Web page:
What You Need to Know About the Austrian School – Mises U 2017

What You Need to Know About the Austrian School – Mises U 2017 July 24, 2017


This is the first full day of Mises U 2017 and it’s reserved for these 7 essential lectures. Recorded versions of these lectures from past Mises events are probably available on YouTube. (note: I was unable to view Peter Klein’s lecture as I work from home and had a customer appointment):

Lecture 1 – The Birth of the Austrian School by Joe Salerno

Lecture 2 – Subjective Value and Market Prices by Jeff Herbener
Lecture 3 – Praxeology: The Method of Economics by David Gordon
Lecture 4 – The Division of Labor and Social Order by Carmen Elena Dorobat
Lecture 5 – Money by Lucas Engelhardt
Lecture 6 – Austrian Capital Theory by Roger Garrison
Lecture 7 – Entrepreneurship by Peter Klein

This is what amounts to a crash course in the basics of Austrian economics. In this post, I’ve tried to capture the key ideas of each lecture in an easily digestible format. Some speakers are, of course, easier to follow than others, and some had visual aids where others did not. The arguments here aren’t fully developed, but I hope that I did each speaker justice.

Lecture 1 – The Birth of the Austrian School by Joe Salerno

The Austrian School was founded in the late 1800s, during the Marginal Revolution, when 3 economists working in different countries simultaneously developed the principle of marginal utility. The economist associated with the Austrian School was Carl Menger. The other two were William Stanley Jevons and William Walras. Differences: Jevons and Walras viewed utility as a measurable quantity of satisfaction, Menger viewed utility as a kind of satisfaction, but not a quantity of satisfaction. In other words, there’s no such thing as a “util.”

Menger’s view of economics was centered on the idea that human beings act to satisfy wants and that all value is subjective. Menger’s accomplishments were celebrated by Joseph Schumpeter, Ludwig von Mises, F. A. Hayek. No doubt about it, the Austrian School began with Carl Menger.

Some Notes on the Classical School – the Ruling Economic Paradigm Before Carl Menger

The Accurate Observations of the Classical School:
→ Prices are not arbitrary – firms don’t just set prices willy-nilly. Prices are set by supply and demand.
→ Businesses uses prices to calculate profits and losses.
→ Entrepreneurs uses prices to determine what goods to produce.

The Errors of the Classical School:
→ Cost of production determines value.
→ The Classical School viewed goods in terms of “classes.” So “water” is more important than “diamonds” because water sustains life and diamonds are a luxury. Why then are diamonds so much more expensive than diamonds? The paradox of value. They never solved it and instead latched on to a cost of production fallacy – “diamonds are more expensive than bread because it costs more to produce them.”

→ The Classical School lost sight of the consumer in focusing on the cost of production as determining market price.

Menger’s Corrections and Big Ideas

Menger searched for the causes of real prices, wages and rents that are actually paid on markets at a given time.

Some quotes:

“Man himself is the beginning and end of every economy.”
“Our science is the theory of a human being’s ability to deal with his wants.”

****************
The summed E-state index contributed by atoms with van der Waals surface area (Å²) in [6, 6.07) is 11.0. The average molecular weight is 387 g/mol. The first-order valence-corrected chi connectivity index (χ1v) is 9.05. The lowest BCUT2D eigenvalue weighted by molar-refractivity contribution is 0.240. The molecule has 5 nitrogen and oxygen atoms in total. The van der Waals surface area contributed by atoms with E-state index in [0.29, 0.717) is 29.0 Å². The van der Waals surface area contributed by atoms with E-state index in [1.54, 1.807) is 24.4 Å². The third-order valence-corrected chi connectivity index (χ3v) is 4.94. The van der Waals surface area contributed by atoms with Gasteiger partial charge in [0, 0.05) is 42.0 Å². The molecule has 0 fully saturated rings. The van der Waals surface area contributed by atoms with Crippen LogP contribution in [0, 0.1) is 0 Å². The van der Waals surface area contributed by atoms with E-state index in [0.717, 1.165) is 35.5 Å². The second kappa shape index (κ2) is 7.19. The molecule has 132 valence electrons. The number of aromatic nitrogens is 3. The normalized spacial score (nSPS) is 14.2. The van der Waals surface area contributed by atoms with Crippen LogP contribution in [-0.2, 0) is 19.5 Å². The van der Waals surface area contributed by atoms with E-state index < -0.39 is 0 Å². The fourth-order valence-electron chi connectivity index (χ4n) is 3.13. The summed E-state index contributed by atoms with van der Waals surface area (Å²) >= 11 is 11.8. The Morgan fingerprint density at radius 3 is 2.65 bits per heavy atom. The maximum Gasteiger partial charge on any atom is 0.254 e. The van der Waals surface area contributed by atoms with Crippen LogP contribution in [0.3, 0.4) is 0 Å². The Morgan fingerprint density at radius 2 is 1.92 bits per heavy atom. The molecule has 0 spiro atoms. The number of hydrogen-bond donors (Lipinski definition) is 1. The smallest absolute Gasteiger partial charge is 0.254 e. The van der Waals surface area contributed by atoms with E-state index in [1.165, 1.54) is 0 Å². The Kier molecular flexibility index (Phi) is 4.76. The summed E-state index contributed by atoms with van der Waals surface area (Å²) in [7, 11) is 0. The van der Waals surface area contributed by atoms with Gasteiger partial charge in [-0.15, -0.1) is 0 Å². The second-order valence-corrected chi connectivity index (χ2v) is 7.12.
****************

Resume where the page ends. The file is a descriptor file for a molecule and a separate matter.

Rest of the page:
“All things are subject to the law of cause and effect.”

According to Menger, things have value because people put them to use in service of satisfying an end. Menger replaced homoeconomicus (the business man of the Classical School) with homoeconomizer (the consumer who strives to satisfy wants). These are Menger’s trinities of causation, read left to right, which help to visualize his ideas about the consumer, value, and means and ends:

ends → means → realization
man → external world → subsistence
wants → goods → satisfaction

How The Law of Marginal Utility Solves the Paradox of Value

The value of a good is determined by its “marginal utility,” that is, the satisfaction from the least important or lowest ranked end served by the available supply of the good. Therefore the value of any given good decreases as supply increases.

An Example: Crusoe’s Value Scale for Sacks of Wheat

1st to sustain life
2nd to sustain vitality and energy
3rd seed for next harvest
4th feed for goats (milk, cheese, meat, etc.)
5th to make whiskey
6th feed for pet parrot

If a rodent breaks into Crusoe’s storehouse and eats a bag, which end will Crusoe forgo? According to Menger, you’d give up the lowest valued end and each remaining bags becomes a little more precious. However, if a rodent were to eat 5 bags, the last remaining bag would be of the utmost value, as that bag is now set aside for Crusoe’s most important end – sustenance. The utility here is choice-based and established by ever-changing subjective values. This resolves the paradox of value. In a normal situation, a diamond has a higher marginal utility than a loaf of bread because bread is so abundant. However, if a person is stranded in the dessert and dying of thirst, they would trade a diamond for a gallon of water. Marginal utility explains why this is.

What This Means for Understanding Prices – Menger’s Law of Imputation

The value of the means reflect the value of the ends or wants they serve. Value is imputed backwards – from consumer value judgments all the way down the structure of production. Consumers – not the cost of production – determine price. Menger’s theoretical work was largely concerned with unpacking this process. Example: if we all took on the values of the Amish, what would happen to the value of diamonds as jewelry? They would fall to zero. What happens to the highly paid jewelers? Their wages fall to zero. What happens to the diamond mines? Their value falls to zero. Demand drives/causes supply.

This sheds light on the economics of exchange, as well. Contrary to Adam Smith, exchange isn’t a result of the “propensity to truck, barter, and exchange.” Nor does exchange occur because two goods are of some objective equal value. Rather, exchange occurs when there’s a “double inequality,” that is, two actors place different valuations on goods.